Impact of margins on groundwater quality in the province of Taza, Morocco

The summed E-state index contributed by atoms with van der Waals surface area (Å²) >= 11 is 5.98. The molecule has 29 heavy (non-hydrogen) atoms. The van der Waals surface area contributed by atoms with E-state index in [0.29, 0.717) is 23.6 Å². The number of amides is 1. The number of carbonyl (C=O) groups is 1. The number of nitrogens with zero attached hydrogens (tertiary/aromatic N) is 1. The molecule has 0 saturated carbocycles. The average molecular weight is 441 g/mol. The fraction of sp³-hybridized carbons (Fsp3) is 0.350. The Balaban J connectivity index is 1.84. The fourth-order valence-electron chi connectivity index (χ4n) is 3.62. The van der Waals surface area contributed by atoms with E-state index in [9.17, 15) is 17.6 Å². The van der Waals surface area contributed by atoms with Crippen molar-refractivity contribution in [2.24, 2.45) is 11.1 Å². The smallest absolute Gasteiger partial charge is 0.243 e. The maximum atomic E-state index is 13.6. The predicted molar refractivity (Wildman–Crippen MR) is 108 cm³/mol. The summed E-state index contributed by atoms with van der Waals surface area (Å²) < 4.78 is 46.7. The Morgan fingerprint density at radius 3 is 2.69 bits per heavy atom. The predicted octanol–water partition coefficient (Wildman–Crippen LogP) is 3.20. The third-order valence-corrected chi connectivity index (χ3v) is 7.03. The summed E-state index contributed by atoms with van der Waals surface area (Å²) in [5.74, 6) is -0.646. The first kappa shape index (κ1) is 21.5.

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Abstract An extensive examination of water derived from six groundwater wells within the Oued Amlil region, Taza province, reveals a profound influence on groundwater quality due to the adjacency of five expansive contemporary olive-pressing mills. Moreover, the presence of retention and evaporation basins for margines serves as a localized source of potential pollution, significantly impacting the quality of the groundwater. The comprehensive analysis underscores heightened levels of specific elements: Polyphenols (3.2 mg/L), electrical conductivity EC (6.8 mS/cm), chemical oxygen demand CDO (96.00 mg O2/L), chlorides ????????−(95 mg/L), potassium ???? +(99 mg/L), and sodium ????????+(55 mg/L), indicative of margines-induced pollution. To delve into the hydrogeochemical mechanisms underlying groundwater pollution, Principal Component Analysis (PCA) was employed on the physicochemical data of the water samples. This sophisticated statistical methodology unveils significant associations between the pollution levels of the wells, predominantly attributed to margines, and their spatial proximity to the neighboring extensive oil mills. Notably, the outcomes of the physicochemical analyses exhibit discernible increments in pollutant chemical elements downstream of oil mills H1, H2, H3, H4, and H5, highlighting direct wastewater discharge from these industrial facilities into the environment. This aligns with the polyphenol measurements at the S1 control station in the Innaouene River, a tributary of the Oued Amlil aquifer. Furthermore, it becomes evident that pollution levels vary across wells, contingent upon individual well positioning and distance from the pollution source's current draining line.

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